USADA chief executive Travis Tygart claimed WADA promises of reform have been unfulfilled ©Getty Images

United States Anti-Doping Agency (USADA) chief executive Travis Tygart has claimed the United States Office of National Drug Control Policy (ONDCP) report on the World Anti-Doping Agency (WADA) paints a "realistic, non-political picture" as the dispute between the organisations continues to escalate.

The ONDCP last month threatened to pull its funding of WADA unless the international body undergoes major reform.

In a report to the US Congress, the ONDCP questioned whether the country's investment was "value for money" and that it expected WADA to "operate in a transparent, accountable and independent manner".

Doubts were expressed over WADA's "independence" and its capacity to "firmly, effectively, and in a timely manner, enforce compliance with the code, hold major countries accountable under the rules and uphold the expectations of clean athletes".

The US has asked for greater American representation within WADA, given its $2.7 million (£2.17 million/€2.39 million) a year funding contribution.

The ONDCP also criticised the country's lack of representation on WADA governing boards and committees, when compared to its financial contribution.

As well as calling for more independent athletes and anti-doping stakeholders on its committees and decision-making bodies, the ONDCP has also urged WADA to be "free from undue influence by sports organisations with a direct financial interest in its decisions".

The WADA hit back at the report which it said was written "without due regard for the facts or context and with the clear intention to discredit WADA", adding that it contained "multiple inaccuracies, misconceptions and falsehoods".

WADA President Witold Bańka also questioned the motivation of the report, with the official suggesting it was an "attempt by USADA to raise more funds for its activities at the expense of WADA".

WADA President Witold Bańka questioned the motivation of the ONDCP report last week ©Getty Images
WADA President Witold Bańka questioned the motivation of the ONDCP report last week ©Getty Images

Bańka claimed USADA had been "heavily consulted" in the drafting of the report and said he had the impression "USADA would like to take control of the global anti-doping system".

The increasingly public war of words has continued, with Tygart remaining supportive of the findings of the ONDCP report.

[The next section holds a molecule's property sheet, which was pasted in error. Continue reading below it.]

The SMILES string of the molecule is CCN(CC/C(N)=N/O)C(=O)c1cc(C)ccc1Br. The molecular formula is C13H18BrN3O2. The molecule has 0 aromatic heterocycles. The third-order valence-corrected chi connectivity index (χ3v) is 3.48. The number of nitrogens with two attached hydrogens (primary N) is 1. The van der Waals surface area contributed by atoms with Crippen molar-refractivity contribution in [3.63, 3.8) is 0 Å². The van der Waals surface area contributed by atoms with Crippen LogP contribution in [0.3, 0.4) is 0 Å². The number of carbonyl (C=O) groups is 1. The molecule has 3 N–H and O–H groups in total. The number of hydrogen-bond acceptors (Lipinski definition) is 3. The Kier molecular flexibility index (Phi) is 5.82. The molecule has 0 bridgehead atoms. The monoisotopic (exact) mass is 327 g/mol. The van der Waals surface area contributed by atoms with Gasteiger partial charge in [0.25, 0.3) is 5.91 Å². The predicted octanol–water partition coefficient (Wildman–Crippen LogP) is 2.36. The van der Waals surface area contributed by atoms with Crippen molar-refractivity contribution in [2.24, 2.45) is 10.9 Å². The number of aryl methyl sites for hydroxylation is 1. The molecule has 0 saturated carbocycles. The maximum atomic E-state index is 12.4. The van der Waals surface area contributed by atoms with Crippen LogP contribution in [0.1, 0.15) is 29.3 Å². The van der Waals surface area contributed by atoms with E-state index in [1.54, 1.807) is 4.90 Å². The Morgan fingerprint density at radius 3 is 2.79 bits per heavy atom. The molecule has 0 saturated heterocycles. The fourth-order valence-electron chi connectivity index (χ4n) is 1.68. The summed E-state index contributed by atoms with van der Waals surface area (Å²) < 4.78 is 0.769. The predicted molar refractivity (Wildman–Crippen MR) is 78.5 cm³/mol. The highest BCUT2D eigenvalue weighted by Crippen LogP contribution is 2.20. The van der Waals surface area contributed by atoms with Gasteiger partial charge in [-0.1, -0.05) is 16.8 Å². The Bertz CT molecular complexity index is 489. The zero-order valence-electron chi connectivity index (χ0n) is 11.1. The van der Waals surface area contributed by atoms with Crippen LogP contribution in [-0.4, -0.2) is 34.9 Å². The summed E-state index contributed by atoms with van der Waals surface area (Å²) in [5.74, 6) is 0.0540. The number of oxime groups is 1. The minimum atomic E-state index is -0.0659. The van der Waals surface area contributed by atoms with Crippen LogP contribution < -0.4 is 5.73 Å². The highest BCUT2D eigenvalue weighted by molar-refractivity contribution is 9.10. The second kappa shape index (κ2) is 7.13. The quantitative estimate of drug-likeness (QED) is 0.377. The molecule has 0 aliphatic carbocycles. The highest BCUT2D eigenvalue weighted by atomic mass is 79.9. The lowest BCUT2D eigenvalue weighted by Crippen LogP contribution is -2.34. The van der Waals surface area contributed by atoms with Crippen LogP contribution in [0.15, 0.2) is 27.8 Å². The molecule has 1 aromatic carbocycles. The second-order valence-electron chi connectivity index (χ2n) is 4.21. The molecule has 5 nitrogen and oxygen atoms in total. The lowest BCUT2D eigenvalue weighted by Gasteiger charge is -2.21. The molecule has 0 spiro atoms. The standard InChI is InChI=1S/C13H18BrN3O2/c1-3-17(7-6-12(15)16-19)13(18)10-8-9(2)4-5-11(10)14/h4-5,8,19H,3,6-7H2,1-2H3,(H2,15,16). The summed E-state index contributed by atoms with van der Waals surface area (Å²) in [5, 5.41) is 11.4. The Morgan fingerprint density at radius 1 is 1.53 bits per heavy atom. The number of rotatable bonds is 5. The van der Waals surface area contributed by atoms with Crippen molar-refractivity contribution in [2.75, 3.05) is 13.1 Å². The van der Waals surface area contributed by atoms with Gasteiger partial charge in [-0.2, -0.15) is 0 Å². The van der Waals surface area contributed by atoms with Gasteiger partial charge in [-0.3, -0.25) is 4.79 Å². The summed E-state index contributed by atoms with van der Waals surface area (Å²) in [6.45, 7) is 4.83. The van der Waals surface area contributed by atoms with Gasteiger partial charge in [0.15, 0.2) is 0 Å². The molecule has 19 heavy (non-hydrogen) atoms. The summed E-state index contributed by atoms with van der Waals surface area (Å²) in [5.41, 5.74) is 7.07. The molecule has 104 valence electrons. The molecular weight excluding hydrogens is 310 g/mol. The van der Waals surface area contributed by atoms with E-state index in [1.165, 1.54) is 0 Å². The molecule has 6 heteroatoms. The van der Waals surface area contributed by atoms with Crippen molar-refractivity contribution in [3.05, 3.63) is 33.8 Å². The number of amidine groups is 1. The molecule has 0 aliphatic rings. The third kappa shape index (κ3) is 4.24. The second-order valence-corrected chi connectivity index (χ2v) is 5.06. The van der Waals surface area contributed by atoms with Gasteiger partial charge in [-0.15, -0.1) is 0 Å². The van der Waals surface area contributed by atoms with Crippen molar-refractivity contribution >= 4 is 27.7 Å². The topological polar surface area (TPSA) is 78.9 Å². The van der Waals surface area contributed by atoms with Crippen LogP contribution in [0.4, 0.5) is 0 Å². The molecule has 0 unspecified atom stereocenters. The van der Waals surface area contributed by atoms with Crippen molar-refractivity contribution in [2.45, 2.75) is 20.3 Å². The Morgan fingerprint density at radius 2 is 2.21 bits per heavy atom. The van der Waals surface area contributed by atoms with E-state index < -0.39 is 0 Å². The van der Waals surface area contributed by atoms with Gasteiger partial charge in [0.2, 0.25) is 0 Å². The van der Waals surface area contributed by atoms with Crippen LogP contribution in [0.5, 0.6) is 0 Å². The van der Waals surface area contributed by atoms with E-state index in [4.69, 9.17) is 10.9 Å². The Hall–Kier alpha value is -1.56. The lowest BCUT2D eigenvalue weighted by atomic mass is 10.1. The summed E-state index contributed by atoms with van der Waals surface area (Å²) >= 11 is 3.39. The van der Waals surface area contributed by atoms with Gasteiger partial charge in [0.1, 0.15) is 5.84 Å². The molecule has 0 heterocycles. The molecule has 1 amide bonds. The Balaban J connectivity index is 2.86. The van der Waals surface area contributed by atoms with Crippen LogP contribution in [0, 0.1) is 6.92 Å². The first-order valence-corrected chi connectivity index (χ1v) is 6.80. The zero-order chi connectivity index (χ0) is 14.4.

He suggested WADA would retaliate by throwing the US out of the watchdog should the country halt its funding, with the American claiming the country's lack of representation on the WADA Executive Committee meant "it's not going to matter".

"The ONDCP asked for athletes to be given a voice, independence at the table with the removal of sports federations from the governance side, and then fair representation," Tygart told Agence France-Presse.

"What's great is that the United States is clearly serious about reform and is willing to seek authority from Congress to withhold the money.

"That would have a devastating impact on WADA, nobody wants that to happen.

"But the promises of reform have been unfulfilled.

"Athletes are frustrated and Governments who are paying attention are frustrated.

"We want a strong independent WADA.

"But WADA made it clear in its response that they're going to retaliate if the money stops and they're going to kick the US out of WADA.

"At the end of the day, the US doesn't have a seat on the Executive Committee so it's not going to matter.

"We hope they don't do something else to us such as open up a non-compliance claim.

"But there's no real loss because we don't have representation as things stand today."

The US has been a vocal critic of WADA's handling of the Russian doping scandal, while Tygart also suggested the crisis at the International Weightlifting Federation painted the picture of a "failed system".

The US and WADA have also clashed repeatedly over the former's attempts to pass the Rodchenkov Act into American law.

The Act could enable fines of up to $1 million (£800,000/€900,000) and prison sentences of up to 10 years for those who participate in schemes designed to influence international sports competitions through doping.

Individual athletes who get caught doping would not be subject to punishment under the law.

WADA has claimed the law could undermine the anti-doping system by creating overlapping laws in different jurisdictions, while the organisation has repeatedly highlighted that it would exclude professional leagues and all college sport in the US.